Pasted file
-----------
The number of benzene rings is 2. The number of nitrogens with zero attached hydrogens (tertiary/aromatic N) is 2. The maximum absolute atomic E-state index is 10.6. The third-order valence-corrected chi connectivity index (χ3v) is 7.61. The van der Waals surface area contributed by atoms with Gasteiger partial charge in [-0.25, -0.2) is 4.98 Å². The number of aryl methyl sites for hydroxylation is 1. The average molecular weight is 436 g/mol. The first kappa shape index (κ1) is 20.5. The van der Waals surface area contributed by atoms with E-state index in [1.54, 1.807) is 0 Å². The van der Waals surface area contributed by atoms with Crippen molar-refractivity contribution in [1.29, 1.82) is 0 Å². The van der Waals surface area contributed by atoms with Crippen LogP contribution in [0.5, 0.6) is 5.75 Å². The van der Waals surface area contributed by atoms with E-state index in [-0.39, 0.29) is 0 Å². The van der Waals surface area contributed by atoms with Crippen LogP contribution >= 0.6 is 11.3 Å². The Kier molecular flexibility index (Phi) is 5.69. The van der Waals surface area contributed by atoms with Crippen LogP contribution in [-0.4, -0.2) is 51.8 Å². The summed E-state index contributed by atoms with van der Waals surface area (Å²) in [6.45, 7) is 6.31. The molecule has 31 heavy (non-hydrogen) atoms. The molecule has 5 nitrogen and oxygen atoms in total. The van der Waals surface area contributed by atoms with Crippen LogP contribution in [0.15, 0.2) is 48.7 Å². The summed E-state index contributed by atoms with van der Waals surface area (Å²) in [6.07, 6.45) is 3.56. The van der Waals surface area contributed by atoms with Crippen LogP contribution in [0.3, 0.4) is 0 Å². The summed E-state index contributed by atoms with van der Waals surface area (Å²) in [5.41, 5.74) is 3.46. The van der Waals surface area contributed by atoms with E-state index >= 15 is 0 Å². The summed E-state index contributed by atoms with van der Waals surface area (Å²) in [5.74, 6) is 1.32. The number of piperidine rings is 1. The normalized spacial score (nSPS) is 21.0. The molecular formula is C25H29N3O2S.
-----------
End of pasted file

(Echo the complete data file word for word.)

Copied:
The number of benzene rings is 2. The number of nitrogens with zero attached hydrogens (tertiary/aromatic N) is 2. The maximum absolute atomic E-state index is 10.6. The third-order valence-corrected chi connectivity index (χ3v) is 7.61. The van der Waals surface area contributed by atoms with Gasteiger partial charge in [-0.25, -0.2) is 4.98 Å². The number of aryl methyl sites for hydroxylation is 1. The average molecular weight is 436 g/mol. The first kappa shape index (κ1) is 20.5. The van der Waals surface area contributed by atoms with E-state index in [1.54, 1.807) is 0 Å². The van der Waals surface area contributed by atoms with Crippen molar-refractivity contribution in [1.29, 1.82) is 0 Å². The van der Waals surface area contributed by atoms with Crippen LogP contribution in [0.5, 0.6) is 5.75 Å². The van der Waals surface area contributed by atoms with E-state index in [-0.39, 0.29) is 0 Å². The van der Waals surface area contributed by atoms with Crippen LogP contribution >= 0.6 is 11.3 Å². The Kier molecular flexibility index (Phi) is 5.69. The van der Waals surface area contributed by atoms with Crippen LogP contribution in [-0.4, -0.2) is 51.8 Å². The summed E-state index contributed by atoms with van der Waals surface area (Å²) in [6.45, 7) is 6.31. The molecule has 31 heavy (non-hydrogen) atoms. The molecule has 5 nitrogen and oxygen atoms in total. The van der Waals surface area contributed by atoms with Crippen LogP contribution in [0.15, 0.2) is 48.7 Å². The summed E-state index contributed by atoms with van der Waals surface area (Å²) in [6.07, 6.45) is 3.56. The van der Waals surface area contributed by atoms with Crippen LogP contribution in [0.3, 0.4) is 0 Å². The summed E-state index contributed by atoms with van der Waals surface area (Å²) in [5.41, 5.74) is 3.46. The van der Waals surface area contributed by atoms with E-state index >= 15 is 0 Å². The summed E-state index contributed by atoms with van der Waals surface area (Å²) in [5.74, 6) is 1.32. The number of piperidine rings is 1. The normalized spacial score (nSPS) is 21.0. The molecular formula is C25H29N3O2S.